Unit 731 was disbanded during WWII with Russian invasion of Manchuko and Mengjiang. Ishii told every member of Unit 731 to take their secrets to the grave and if captured to commit suicide before exposing their secret. Also, he warned them if the public learned the truth he'd hunt each one of them down and kill them himself. Japanese troops blew the compound up in the final days of the war to destroy evidence of their activities, but most were so well constructed that they survived somewhat intact.After Japan surrendered to the Allies in 1945, the US began to help Japan rebuild. The US government secretly made a deal with the Japanese to grant immunity to the physicians of Unit 731 in exchange for providing America, but not the other wartime allies, with their research on biological warfare. American occupation authorities monitored the activities of former unit members, including reading and censoring their mail. The U.S. believed that the research data was valuable. The U.S. did not want other nations, particularly the Soviet Union, to acquire data on biological warfare. A US microbiologist claimed the information was invaluable because the US prohibited human experimentation. The truth slowly began to slip out though and many of the people that were part of Unit 731 were charged with Manufacturing and Employing Bacteriological Weapons.
Since the end of the American Occupation, the Japanese government has repeatedly apologized for its prewar behavior in general, but specific apologies and indemnities are determined on the basis of bilateral determination that crimes occurred, which requires a high standard of evidence. Unit 731 presents a special problem, since unlike Nazi human experimentation which is extremely well documented, the activities of Unit 731 are known only from the testimonies of former unit members, and testimony cannot be employed to determine indemnity in this way. In accordance with this principle, Japanese history textbooks do not usually carry descriptions of Unit 731; however, Saburo Ienaga's New History of Japan included a long description, based on officers' testimony. The Ministry for Education attempted to remove this passage from his textbook before it was taught in public schools, on the basis that the testimony was insufficient. The Supreme Court of Japan ruled in 1997 that the testimony was indeed sufficient and that requiring it to be removed was an illegal violation of freedom of speech. In October 2003, the Prime Minister of Japan stated that while the current Japanese government does not possess any records related to Unit 731, they recognize the gravity of the matter and will publicize any records that are located in the future.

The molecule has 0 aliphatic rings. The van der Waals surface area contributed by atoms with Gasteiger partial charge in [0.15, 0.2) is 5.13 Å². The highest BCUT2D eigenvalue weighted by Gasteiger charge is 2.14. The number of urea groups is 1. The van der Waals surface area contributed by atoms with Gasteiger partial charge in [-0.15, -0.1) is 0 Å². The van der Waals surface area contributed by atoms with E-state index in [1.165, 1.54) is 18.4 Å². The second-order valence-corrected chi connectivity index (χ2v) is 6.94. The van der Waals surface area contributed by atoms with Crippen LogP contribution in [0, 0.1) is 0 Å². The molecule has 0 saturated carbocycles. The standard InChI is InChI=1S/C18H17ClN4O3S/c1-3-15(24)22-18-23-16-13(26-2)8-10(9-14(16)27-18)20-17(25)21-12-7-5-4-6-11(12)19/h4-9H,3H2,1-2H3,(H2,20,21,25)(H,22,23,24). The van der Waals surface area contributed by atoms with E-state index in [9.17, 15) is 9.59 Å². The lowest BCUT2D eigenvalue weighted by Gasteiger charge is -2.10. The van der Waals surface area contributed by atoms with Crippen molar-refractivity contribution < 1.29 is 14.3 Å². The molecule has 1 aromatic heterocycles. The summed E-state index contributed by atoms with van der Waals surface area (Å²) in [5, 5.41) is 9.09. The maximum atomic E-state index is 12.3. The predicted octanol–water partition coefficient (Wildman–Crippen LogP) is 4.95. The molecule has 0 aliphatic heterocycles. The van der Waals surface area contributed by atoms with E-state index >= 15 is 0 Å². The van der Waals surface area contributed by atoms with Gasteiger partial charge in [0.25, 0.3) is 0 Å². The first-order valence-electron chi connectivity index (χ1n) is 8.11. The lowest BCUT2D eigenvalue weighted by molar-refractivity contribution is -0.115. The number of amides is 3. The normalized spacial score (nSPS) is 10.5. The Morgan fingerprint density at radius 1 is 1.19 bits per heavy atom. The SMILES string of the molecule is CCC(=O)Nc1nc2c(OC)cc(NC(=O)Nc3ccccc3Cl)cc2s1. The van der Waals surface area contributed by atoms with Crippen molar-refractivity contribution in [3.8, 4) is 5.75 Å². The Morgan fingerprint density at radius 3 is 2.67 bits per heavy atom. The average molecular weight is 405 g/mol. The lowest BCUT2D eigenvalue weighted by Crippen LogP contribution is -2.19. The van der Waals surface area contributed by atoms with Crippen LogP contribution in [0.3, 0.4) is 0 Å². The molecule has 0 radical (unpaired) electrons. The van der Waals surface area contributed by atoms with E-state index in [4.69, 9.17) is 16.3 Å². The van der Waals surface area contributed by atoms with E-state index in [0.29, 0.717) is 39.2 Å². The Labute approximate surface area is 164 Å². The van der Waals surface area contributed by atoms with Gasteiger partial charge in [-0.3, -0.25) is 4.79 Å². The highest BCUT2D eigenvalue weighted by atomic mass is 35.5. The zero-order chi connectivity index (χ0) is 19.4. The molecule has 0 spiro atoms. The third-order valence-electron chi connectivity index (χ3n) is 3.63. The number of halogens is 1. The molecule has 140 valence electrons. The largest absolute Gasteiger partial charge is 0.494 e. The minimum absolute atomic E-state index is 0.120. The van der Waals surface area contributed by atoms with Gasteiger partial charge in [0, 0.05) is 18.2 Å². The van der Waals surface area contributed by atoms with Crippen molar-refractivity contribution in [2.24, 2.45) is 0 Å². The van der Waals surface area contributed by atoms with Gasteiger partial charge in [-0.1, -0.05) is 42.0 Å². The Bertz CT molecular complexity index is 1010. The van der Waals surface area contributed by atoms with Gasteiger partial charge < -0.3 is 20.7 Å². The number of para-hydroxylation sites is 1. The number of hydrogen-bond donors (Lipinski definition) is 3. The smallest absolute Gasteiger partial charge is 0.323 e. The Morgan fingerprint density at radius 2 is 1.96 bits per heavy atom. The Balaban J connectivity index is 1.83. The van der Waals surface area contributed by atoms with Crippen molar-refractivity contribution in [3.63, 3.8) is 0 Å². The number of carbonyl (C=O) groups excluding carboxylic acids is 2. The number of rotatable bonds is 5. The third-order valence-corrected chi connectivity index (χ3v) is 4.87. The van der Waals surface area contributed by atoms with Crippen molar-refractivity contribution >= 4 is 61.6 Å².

Shirō Ishii spent the rest of his life in Japan and was never convicted of any war crimes. He opened a clinic where he did examinations and treatments for free. He was especially concerned with the health of children. In his final years he converted to Christianity and died of throat cancer at the age of 67.
The Chinese film Men Behind the Sun, directed by Tun Fei Mou in 1988, is a graphic film about the atrocities committed by Unit 731, as is the Russian film Philosophy of a Knife, directed by Andrey Iskanov and released in 2008. There's also a documentary called 731: Two Versions of Hell.